Wednesday, June 22, 2016

Disgorgement of profits – profits made in violation of SEBI directions vs. profits made in violation of law

In perhaps a first, SEBI has ordered impounding of profits that were made through legitimate and non-manipulative trades though in violation of SEBI directions not to trade.

An earlier order against certain persons had “prohibited them from buying, selling or dealing in the securities market, directly or indirectly, till further orders.”. While such directions were in force, such parties allegedly dealt in securities indirectly and earned huge profits.

SEBI ordered impounding of such profits of Rs. 27.44 crores (including interest of Rs.8.45 crores @12% pa till date of order). This is pending completion of investigation after which SEBI may pass final orders for disgorgement of such profits.

The order is interesting. The earlier order prohibiting them from such dealings was because of alleged market manipulations by such persons. However, while the parties violated this order of prohibition, they did not carry out any manipulations in such dealings. The profits have been made from dealings in securities that were otherwise in ordinary course of business. The interesting question is whether such profits can and should be subject of disgorgement.

The explanation to Section 11B of the SEBI Act clarifies that SEBI has power to order  disgorgement of “wrongful gains” made “by indulging in any transaction or activity in contravention of the provisions of this Act or regulations made thereunder”. The question is whether this would include profits made in contravention of directions of SEBI. The requirement also is that such “wrongful gains” should have been made “by such contravention”. Whether such gains can be said to be “wrongful” and also whether they are made “by such contravention”.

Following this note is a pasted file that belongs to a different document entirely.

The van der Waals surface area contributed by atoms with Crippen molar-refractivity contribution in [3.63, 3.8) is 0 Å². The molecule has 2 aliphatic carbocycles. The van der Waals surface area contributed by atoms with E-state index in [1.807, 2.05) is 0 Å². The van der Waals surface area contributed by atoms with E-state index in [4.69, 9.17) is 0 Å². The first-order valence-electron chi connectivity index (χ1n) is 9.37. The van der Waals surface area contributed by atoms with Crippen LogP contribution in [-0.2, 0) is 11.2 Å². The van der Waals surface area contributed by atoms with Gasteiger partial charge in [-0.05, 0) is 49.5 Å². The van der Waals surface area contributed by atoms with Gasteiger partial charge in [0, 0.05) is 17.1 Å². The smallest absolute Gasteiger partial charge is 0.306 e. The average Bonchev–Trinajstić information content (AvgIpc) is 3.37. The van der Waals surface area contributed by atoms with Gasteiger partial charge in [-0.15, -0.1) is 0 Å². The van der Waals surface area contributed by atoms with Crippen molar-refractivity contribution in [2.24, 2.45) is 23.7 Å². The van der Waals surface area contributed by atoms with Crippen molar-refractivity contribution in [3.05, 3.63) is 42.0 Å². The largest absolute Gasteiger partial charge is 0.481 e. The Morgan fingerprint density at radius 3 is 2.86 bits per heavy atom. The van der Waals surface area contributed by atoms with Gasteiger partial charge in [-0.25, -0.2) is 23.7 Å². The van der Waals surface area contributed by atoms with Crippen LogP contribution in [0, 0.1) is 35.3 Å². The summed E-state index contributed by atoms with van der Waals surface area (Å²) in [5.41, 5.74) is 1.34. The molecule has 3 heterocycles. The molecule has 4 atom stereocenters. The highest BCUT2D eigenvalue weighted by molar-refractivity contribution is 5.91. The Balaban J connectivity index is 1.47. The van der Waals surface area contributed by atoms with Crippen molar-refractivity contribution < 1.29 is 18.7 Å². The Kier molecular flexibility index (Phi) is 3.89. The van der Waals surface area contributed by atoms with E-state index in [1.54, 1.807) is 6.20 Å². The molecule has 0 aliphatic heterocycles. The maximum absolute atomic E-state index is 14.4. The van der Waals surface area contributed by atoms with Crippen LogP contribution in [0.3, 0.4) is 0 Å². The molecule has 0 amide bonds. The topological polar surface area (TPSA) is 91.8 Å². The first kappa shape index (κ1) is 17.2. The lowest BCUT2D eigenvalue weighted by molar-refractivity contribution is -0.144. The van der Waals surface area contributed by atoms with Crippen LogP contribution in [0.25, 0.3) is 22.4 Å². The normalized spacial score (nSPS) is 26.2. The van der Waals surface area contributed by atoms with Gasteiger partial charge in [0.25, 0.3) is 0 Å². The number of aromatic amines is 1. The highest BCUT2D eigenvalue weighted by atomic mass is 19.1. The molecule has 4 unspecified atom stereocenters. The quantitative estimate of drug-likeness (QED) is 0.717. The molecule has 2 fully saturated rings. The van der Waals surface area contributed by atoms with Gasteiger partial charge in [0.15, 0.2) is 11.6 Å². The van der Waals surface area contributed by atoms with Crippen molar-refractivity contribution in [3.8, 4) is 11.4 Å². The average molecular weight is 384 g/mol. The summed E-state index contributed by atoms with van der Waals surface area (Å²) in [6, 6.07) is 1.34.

SEBI does have power to levy penalty where any person does not comply with directions of SEBI. Section 15HB provides for a penalty of upto Rs. 1 crore on a person who “fails to comply with any provision of this Act, the rules or the regulations made or directions issued by the Board”.

Whether SEBI should disgorge such amounts is also an interesting question. For answering this question, an incidental question could be whether such directions were punitive or preventive (decision of Supreme Court in SEBI vs. Ajay Agarwal ((2010) 3 SCC 765) is relevant here). A person who indulges in manipulative transactions may be prevented from repeating them by prohibiting him from dealings in securities. However, if he yet carries out such dealings, albeit in a legitimate manner without any manipulations, he can be penalised for violating the directions. Should he be asked to surrender the profits made too? The penalty of Rs. 1 crore under Section 15HB would not be a sufficient deterrent to a person who has opportunity for making, as in the present case, far higher profits.

One looks forward to the final order in this case. Hopefully, if it does order disgorgement, it also gives detailed reasoning and legal basis for disgorgement in such situations.

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